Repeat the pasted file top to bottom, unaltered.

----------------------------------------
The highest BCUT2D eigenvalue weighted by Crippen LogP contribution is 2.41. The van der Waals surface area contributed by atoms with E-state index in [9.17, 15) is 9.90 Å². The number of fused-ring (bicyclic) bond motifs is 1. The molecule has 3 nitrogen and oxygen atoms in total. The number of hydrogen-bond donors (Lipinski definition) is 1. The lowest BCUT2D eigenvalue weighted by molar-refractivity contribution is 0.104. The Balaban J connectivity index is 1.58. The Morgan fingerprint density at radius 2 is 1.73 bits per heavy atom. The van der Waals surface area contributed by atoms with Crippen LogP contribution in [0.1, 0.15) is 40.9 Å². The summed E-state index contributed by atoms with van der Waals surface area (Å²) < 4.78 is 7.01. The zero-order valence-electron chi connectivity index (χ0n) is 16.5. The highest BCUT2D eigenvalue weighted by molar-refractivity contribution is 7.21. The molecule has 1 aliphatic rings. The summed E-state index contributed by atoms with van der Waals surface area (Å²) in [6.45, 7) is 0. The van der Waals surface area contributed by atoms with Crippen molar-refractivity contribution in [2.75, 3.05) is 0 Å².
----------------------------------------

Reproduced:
The highest BCUT2D eigenvalue weighted by Crippen LogP contribution is 2.41. The van der Waals surface area contributed by atoms with E-state index in [9.17, 15) is 9.90 Å². The number of fused-ring (bicyclic) bond motifs is 1. The molecule has 3 nitrogen and oxygen atoms in total. The number of hydrogen-bond donors (Lipinski definition) is 1. The lowest BCUT2D eigenvalue weighted by molar-refractivity contribution is 0.104. The Balaban J connectivity index is 1.58. The Morgan fingerprint density at radius 2 is 1.73 bits per heavy atom. The van der Waals surface area contributed by atoms with Crippen LogP contribution in [0.1, 0.15) is 40.9 Å². The summed E-state index contributed by atoms with van der Waals surface area (Å²) < 4.78 is 7.01. The zero-order valence-electron chi connectivity index (χ0n) is 16.5. The highest BCUT2D eigenvalue weighted by molar-refractivity contribution is 7.21. The molecule has 1 aliphatic rings. The summed E-state index contributed by atoms with van der Waals surface area (Å²) in [6.45, 7) is 0. The van der Waals surface area contributed by atoms with Crippen molar-refractivity contribution in [2.75, 3.05) is 0 Å².